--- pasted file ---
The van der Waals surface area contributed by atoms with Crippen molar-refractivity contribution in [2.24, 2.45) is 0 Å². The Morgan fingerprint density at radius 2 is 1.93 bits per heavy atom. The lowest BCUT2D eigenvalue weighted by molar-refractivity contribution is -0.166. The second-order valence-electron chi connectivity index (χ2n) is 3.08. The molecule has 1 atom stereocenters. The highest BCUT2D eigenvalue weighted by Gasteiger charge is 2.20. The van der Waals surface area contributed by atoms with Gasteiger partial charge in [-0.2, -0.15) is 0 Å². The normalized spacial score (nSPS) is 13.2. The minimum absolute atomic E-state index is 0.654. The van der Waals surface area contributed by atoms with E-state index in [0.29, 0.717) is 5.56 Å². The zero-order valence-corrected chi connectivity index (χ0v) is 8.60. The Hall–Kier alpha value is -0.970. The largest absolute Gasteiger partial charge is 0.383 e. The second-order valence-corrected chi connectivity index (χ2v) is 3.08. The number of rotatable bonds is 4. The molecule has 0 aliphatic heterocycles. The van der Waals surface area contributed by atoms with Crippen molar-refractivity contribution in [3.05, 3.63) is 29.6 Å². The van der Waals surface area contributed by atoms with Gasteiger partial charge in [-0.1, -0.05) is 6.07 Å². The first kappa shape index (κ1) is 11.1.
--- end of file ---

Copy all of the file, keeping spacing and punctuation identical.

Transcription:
The van der Waals surface area contributed by atoms with Crippen molar-refractivity contribution in [2.24, 2.45) is 0 Å². The Morgan fingerprint density at radius 2 is 1.93 bits per heavy atom. The lowest BCUT2D eigenvalue weighted by molar-refractivity contribution is -0.166. The second-order valence-electron chi connectivity index (χ2n) is 3.08. The molecule has 1 atom stereocenters. The highest BCUT2D eigenvalue weighted by Gasteiger charge is 2.20. The van der Waals surface area contributed by atoms with Gasteiger partial charge in [-0.2, -0.15) is 0 Å². The normalized spacial score (nSPS) is 13.2. The minimum absolute atomic E-state index is 0.654. The van der Waals surface area contributed by atoms with E-state index in [0.29, 0.717) is 5.56 Å². The zero-order valence-corrected chi connectivity index (χ0v) is 8.60. The Hall–Kier alpha value is -0.970. The largest absolute Gasteiger partial charge is 0.383 e. The second-order valence-corrected chi connectivity index (χ2v) is 3.08. The number of rotatable bonds is 4. The molecule has 0 aliphatic heterocycles. The van der Waals surface area contributed by atoms with Crippen molar-refractivity contribution in [3.05, 3.63) is 29.6 Å². The van der Waals surface area contributed by atoms with Gasteiger partial charge in [-0.1, -0.05) is 6.07 Å². The first kappa shape index (κ1) is 11.1.